The lower end of each jack screw 193 is slidably-mounted within a jack sleeve or tubular member 192. Each jack sleeve 192 is open at its upper end and is closed at its lower end to provide a lug that is pivotally-secured by a pin or nut and bolt assembly 191 to a bifurcated mount 190, see also FIG. 20. Each mount 190 projects from a front one of the side-positioned pairs of diagonal members 177. Since each jack sprocket 196 and 196 has a hub provided with a threaded bore that is mounted on a threaded portion of an associated screw jack 193, it will be apparent that rotation of the hubs of the sprocket 196 or 196' against the outer end wall of an associated receiving tubular member 192, will cause the associated jack screw 193 to move inwardly or outwardly with respect to the tubular member and thus, depending upon the direction of rotation of the motor M to raise the mounting frame E, as shown by the dot and dash lines in FIG. 1, and in another direction lower it, as shown by the full lines. In this figure, arrows show the type of vertical pivotal swinging movement that may be accomplished.
With reference to FIGS. 1, 21 and 23A, a pair of end-positioned roller carriages or units 157 have been provided for the rotatable carriage assembly 164 and the turret E to enable the turret to be moved longitudinally along a pair of track members 154, such as carried by platform J. Each roller unit 157 has a vertical mounting pin 159 projecting upwardly therefrom and rotatably-carried within asleeve socket that is secured within an adjacent comer portion of the rectangular frame 184. Each unit 157 has, as shown particularly in FIG. 23A, a U-shaped or bifurcated mounting member or carriage structure 158 whose opposed side walls each carries a pair of track wheels 160 by means of nut and bolt assemblies 161 on which they are rotatably-mounted and by which they are secured to the carriage frame 158. Each side wall of the mounting member or carriage 158 has a pair of the wheels 160 that oppose a pair carried by the other side wall thereof. The wheels 160 fit within opposite sides of an associated I-beam shaped rail member 154 of the structure J. A threaded lock screw 161a is adjustably-carried to extend from an outer side wall 158 of the carriage 157 to engage the web of the rail 154 to lock each wheeled unit 157 in a suitable position therealong.
Also, each comer of the rectangular frame 184 has, as particularly illustrated in FIGS. 1 and 21, a pair of corner extension pieces 166 welded thereto that carry a socket 166a. A stabilizer leg 167 has a bifurcated upper or inner end portion 168 adapted to fit over the socket 166a and has a vertical hole for alignment therewith and through which a latch pin 169 may be detachably-mounted. The pin 169 thus provides a pivotal connection between each leg 167 and the associated connected end of the frame 184. As particularly illustrated in FIG. 1, the outer end of each leg 167 is provided with an integral, openend sleeve or socket 170 that is adapted to slide up and down on a vertical upright member 172. Each member 172 is adapted to rest on the floor or ground and has suitable vertically spaced-apart cross-extending holes 1720 therein to bypass the end of a latch pin 171 therethrough. Also, each collar 170 has a pair of holes 170a therethrough for alternatively receiving the latch pin 171. In this manner, the height of the outer end of each leg 167 may be adjusted as desired.
Although the turret E may be positioned on the rails on a ground level, a better more flexible delivery of the material through the agency of its conveyor frame D is accomplished by mounting it on the rail platform J. This platform, as illustrated particularly in FIGS. 1, 2 and 3, may be made up of a series of end-positioned, transversely spaced-apart pairs of I- beam shaped rail members 154 that, as previously indicated, are removably-mounted at their ends on upright support frames R. A left hand portion of FIG. 1 shows one rail 154 with its pin 152 being moved downwardly, as shown by the arrow, into a mounted relation within the socket 151. Latch pin receiving hole 152a is adapted to be aligned (see FIG. 3) with a similar hole through the wall of the socket 151.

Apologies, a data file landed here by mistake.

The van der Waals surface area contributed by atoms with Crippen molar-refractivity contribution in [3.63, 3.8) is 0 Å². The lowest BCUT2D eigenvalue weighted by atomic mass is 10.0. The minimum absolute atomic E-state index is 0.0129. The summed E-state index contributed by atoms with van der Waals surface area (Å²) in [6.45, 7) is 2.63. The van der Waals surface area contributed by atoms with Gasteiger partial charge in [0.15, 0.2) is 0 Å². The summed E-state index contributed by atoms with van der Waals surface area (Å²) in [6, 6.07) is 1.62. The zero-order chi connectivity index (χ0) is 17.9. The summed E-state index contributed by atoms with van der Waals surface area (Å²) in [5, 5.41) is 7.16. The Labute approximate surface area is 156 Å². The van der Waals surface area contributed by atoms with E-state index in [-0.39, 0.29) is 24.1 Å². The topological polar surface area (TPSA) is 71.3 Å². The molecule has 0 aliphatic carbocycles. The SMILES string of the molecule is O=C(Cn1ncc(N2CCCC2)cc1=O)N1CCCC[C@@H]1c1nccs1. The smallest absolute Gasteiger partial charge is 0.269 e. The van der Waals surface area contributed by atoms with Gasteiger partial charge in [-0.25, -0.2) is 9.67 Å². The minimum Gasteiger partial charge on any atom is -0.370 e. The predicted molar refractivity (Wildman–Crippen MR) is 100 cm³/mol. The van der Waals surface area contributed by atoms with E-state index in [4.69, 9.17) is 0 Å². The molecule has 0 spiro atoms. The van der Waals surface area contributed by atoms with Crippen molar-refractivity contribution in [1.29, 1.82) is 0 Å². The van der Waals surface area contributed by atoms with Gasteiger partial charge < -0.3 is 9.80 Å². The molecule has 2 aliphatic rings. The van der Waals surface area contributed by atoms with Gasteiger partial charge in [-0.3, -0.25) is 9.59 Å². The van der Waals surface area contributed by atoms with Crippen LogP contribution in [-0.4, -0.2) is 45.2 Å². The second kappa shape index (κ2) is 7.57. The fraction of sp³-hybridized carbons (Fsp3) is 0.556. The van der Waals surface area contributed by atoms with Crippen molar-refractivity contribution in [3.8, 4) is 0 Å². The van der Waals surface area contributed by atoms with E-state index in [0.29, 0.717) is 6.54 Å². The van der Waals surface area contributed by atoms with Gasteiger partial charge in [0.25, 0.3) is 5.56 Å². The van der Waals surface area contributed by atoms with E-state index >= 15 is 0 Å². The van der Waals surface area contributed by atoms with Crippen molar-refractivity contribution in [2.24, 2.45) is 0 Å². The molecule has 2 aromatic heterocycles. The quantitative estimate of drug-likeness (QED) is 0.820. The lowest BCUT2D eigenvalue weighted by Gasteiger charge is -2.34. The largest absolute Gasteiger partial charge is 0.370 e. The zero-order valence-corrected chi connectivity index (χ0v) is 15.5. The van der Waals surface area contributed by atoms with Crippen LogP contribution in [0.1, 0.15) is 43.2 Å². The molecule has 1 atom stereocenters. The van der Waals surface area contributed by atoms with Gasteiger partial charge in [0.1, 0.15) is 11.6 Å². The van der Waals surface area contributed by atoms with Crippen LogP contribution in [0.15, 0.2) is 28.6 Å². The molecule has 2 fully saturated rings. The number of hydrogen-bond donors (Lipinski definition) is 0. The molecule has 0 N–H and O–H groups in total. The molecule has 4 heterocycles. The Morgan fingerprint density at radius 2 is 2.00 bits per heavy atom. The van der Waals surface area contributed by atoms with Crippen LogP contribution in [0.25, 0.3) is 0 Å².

The rail platform J may, as shown in FIG. 5, be employed for supporting a rail cart, truck or carraige type of support stand H of the conveyor section C, whose construction is illustrated in FIGS. 22 and 23, and whose wheeled carriages 157 are the same as those of the turret table 164 of FIG. 21 and are thus also illustrated in FIG. 23A. As illustrated, the front end of the conveyor section B and the tail end of the section C may be supported on track-mounted carriage support H of FIGS. 22 and 23 or on a stationary floor stand structure, such as provided by inverted U-shaped legs or supports G of FIGS. 22A and 24. That is, an upper frame part of the support is constructed so that it may be used with either type of bottom support by the use of latching plug and socket assemblies 151, 152 and 153 which are similar to the previously described assemblies 151', 152' and 153 of FIGS. 2 and 3. FIG. 24 illustrates the use of stationary floor members, such as G, while FIGS. 22 and 23 illustrates the use of carriage structure H for movement along an overhead track platform such as J.
The upper frame 130, whether it is supported on stationary stands G or on truck carriage H is of the same construction. A lower supporting cross member 148 of rectangular section is pivotally-connected by bolt and nut assembly 149 and separating washers to horizontally-swingably carry the upper frame 130 and to latch-engage with either type of bottom support. As shown particularly in FIG. 22, upper rectangular frame 130 is made up of a pair of hollow vertical or upright legs 131, a cross-extending connecting bottom leg 147 and an upper ring or annular band 105. The ring 105 is weld-secured at its ends by a pair of horizontal pieces 133 to upper ends 132a of a pair of threaded jack screws 132. As shown, each jack screw 132 has a hand nut 134 threadably-mounted thereon and adapted to engage the upper end of a leg 131 through the agency of a collar 134a. Thus, rotation of the hand nuts 134 in one direction will provide upward movement of the jack screws 132 within the legs 131 and an opposite rotation will provide lowering movement. It will be noted that the ring 105 is employed to support a funnel such as 125 of FIG. 29 and to cooperate with an outer ring such as 100 and its suspended transfer hopper Q.